ELO Part II's forerunners, The Electric Light Orchestra, enjoyed enormous success in the Seventies and Eighties with a splendid array of hit singles and albums, whilst earning a reputation as one of the most spectacular live bands. The final album was released in 1986, accompanied by a handful of stadium concerts after which founding member, Jeff Lynne decided to concentrate on solo work, leaving behind a legacy of superb songs. The legend of ELO remained aglow throughout the ensuing period of band inactivity, whilst individual members diversified to follow separate projects.
In 1988, Bev Bevan felt the time was right to rekindle the fire and began to
look for suitable recruits. New Yorker, Eric Troyer became involved after impressing Bev with
his song writing and vocal talents, along with singer/guitarists Neil Lockwood and Pete
Haycock. They were joined by members of the "Old Firm", Kelly Groucutt, Mik
Kaminski, Louis Clark and Hugh McDowell, so forming the original line-up of
ELO Part II. Bev spent almost three years resoling the legal side of things before
ELO Part II could record and release their eponymously-titled first album in the spring of 1991.
Produced by Jeff Glixman, the album was a mixture of old and new, with echoes of the big string
sound of its predecessors whilst also revealing a rockier, more guitar-dominated feel.
At a time when the eyes of the world were focused upon East-West relations, the band embraced the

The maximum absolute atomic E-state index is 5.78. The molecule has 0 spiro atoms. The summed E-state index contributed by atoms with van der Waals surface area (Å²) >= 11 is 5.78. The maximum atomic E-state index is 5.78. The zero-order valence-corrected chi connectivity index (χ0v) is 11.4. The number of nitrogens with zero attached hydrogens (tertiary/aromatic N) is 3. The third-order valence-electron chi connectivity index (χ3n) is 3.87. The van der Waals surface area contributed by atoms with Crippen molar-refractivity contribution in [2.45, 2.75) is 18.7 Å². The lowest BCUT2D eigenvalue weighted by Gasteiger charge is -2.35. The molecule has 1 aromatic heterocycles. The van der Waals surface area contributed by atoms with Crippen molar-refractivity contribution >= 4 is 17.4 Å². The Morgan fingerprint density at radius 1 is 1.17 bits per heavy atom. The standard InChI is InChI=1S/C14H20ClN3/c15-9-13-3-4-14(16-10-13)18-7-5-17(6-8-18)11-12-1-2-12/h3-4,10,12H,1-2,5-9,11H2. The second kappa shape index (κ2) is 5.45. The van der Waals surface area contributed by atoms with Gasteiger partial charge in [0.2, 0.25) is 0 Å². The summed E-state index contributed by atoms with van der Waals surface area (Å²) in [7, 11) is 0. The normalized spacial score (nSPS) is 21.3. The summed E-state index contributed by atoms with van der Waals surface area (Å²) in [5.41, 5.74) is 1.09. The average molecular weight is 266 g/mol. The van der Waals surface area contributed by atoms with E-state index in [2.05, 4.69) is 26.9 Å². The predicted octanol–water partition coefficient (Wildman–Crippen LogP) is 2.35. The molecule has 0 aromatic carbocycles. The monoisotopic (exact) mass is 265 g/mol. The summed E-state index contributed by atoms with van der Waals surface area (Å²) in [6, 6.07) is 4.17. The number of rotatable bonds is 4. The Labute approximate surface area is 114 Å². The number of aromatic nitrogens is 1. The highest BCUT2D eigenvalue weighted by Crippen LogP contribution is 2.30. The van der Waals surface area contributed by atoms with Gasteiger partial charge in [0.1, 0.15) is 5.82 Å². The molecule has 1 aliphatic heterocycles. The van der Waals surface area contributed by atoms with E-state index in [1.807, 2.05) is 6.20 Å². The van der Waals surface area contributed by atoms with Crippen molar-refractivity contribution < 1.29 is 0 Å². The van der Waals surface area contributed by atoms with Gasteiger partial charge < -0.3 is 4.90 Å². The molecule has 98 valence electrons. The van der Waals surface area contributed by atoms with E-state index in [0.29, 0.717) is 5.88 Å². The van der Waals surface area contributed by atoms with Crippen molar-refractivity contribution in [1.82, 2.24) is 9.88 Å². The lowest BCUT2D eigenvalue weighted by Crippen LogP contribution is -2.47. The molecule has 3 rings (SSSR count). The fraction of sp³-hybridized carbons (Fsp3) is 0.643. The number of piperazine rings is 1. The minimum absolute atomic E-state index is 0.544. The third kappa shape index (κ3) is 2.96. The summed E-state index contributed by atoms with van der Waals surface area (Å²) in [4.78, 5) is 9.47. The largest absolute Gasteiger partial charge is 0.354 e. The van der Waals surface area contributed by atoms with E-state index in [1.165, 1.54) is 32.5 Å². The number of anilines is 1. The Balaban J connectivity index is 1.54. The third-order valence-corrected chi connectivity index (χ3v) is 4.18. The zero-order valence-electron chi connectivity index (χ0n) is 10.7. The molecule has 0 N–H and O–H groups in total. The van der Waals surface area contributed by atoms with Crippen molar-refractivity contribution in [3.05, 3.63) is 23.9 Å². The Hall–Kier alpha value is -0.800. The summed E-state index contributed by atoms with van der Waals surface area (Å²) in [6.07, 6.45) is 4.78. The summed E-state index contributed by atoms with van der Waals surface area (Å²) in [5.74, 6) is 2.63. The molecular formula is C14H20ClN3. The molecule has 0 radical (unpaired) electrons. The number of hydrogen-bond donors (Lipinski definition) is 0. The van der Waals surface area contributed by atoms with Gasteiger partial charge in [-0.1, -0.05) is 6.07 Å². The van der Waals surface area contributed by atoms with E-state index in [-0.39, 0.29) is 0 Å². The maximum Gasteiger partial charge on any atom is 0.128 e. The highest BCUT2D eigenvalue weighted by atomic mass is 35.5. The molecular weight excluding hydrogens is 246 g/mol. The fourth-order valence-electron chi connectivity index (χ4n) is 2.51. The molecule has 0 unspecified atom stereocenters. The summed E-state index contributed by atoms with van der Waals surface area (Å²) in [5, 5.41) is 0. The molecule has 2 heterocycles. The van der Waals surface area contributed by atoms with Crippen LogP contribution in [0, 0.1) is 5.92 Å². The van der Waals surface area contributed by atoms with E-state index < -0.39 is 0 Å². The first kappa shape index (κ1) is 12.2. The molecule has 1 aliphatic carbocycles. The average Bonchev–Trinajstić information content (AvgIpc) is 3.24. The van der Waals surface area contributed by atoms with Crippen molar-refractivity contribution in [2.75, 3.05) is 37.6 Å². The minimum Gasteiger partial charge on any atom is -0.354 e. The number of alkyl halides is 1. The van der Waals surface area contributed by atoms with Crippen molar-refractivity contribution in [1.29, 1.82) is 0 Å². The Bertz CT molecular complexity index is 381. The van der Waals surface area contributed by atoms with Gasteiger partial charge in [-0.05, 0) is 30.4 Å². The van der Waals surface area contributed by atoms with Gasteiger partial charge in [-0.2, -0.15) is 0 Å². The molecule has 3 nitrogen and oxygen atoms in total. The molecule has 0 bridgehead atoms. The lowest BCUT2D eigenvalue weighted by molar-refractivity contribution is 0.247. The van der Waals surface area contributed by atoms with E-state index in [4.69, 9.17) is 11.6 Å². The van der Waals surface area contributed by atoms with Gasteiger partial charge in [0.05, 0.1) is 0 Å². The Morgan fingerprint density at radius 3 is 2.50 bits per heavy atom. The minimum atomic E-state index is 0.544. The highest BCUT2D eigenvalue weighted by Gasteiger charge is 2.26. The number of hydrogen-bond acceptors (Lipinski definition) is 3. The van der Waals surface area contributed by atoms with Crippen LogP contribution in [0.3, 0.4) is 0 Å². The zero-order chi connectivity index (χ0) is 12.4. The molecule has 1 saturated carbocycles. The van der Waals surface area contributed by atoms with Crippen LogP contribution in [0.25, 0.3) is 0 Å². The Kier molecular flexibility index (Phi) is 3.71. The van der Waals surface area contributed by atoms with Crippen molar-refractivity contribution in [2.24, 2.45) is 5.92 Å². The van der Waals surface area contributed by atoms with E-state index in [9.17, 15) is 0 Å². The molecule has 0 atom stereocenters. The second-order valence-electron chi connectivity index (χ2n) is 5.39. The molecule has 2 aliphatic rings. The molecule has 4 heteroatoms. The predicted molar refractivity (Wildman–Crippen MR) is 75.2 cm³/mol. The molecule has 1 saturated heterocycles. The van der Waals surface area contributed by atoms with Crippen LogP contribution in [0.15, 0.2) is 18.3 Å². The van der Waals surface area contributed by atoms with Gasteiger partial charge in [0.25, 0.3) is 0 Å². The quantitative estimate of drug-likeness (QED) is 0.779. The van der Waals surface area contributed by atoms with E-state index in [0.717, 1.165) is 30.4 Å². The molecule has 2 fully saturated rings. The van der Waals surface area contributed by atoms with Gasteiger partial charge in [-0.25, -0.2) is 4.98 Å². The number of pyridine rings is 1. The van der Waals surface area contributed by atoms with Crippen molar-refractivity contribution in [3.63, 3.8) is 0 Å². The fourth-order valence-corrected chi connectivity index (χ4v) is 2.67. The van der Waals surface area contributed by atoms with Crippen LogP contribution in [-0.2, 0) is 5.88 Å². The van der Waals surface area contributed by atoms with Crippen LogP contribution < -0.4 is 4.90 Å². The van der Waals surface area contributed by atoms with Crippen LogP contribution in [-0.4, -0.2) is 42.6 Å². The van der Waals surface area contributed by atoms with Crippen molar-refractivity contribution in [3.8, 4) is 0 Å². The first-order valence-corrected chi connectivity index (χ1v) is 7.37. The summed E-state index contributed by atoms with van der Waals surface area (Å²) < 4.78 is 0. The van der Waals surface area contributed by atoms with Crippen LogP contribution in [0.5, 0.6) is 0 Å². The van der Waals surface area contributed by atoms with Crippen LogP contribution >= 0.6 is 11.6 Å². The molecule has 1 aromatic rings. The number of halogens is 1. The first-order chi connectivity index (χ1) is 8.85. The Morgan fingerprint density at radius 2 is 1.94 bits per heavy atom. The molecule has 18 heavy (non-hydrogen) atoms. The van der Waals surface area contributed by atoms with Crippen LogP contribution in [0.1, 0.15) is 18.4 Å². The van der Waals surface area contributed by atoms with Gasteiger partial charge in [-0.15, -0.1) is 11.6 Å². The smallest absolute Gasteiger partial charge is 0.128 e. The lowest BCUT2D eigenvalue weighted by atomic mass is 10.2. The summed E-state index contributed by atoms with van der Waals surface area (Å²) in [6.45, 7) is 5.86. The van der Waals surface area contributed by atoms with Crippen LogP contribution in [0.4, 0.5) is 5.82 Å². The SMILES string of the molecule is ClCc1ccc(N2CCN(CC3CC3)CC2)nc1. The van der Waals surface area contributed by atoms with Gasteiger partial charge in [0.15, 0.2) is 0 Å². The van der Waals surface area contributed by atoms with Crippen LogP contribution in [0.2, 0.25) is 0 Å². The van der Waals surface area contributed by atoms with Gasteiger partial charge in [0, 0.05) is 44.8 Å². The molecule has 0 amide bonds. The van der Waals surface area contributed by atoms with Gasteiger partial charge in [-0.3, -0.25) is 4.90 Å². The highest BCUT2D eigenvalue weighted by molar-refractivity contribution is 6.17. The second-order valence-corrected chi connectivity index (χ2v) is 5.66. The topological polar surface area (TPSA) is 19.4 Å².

new state of "Glasnost" and, following a visit to Russia by Bev Bevan and Lou Clark,
arrangements were made for the Moscow Symphony Orchestra to accompany
ELO Part II on their maiden tour of Britain. Working closely with the MSO leader, Konstantin
Krimets, ELO Part II created a show which, as well as having their rock songs backed by an
eighty piece orchestra, also featured the MSO in their own right, performing popular classics.
The following year, Bev decided to take the band further afield to tour the world. By now having broken
all management ties with the past, ELO Part II visited Europe and America before returning to
Britain to play a selection of theatre-sized venues - an immensely popular decision among the fans.
A further change of personnel saw the streamlining of the band to a six piece, introducing
Phil Bates on guitar and vocals. In this form, ELO Part II successfully toured Germany,
America, Britain, Scandinavia and Poland, where they gathered much experience playing together
with spirit and cohesion. Their triumph on the live circuit paved the way for a new record contract and
they have since completed their monumental album, "Moment Of Truth" with highly-accomplished
producer Stephan Galfas. Under his guidance, this album captured the energy and finesse of their stage
performances, promoted their individual talents and realised their true direction as an orchestral rock
In 1998 after extensive touring Phil Bates had left the group and was replaced by
Parthenon Huxley. For many as a big surpirse Bev Bevan announced his
departure from E.L.O. Part II
in November 1999 and gave his rights on the name "E.L.O." to Jeff Lynne.
After that Jeff Lynne now owned the complete rights to the name "Electric Light Orchestra"
and the remaining members of E.L.O. Part II had to look for a new name.
A new name was found with The Orchestra and Gordon Townsend joined as the new drummer.
The Orchestra continued touring the world and released a self produced studio album in 2001
though FTM England by the title "No Rewind".
last modified: 22.03.2004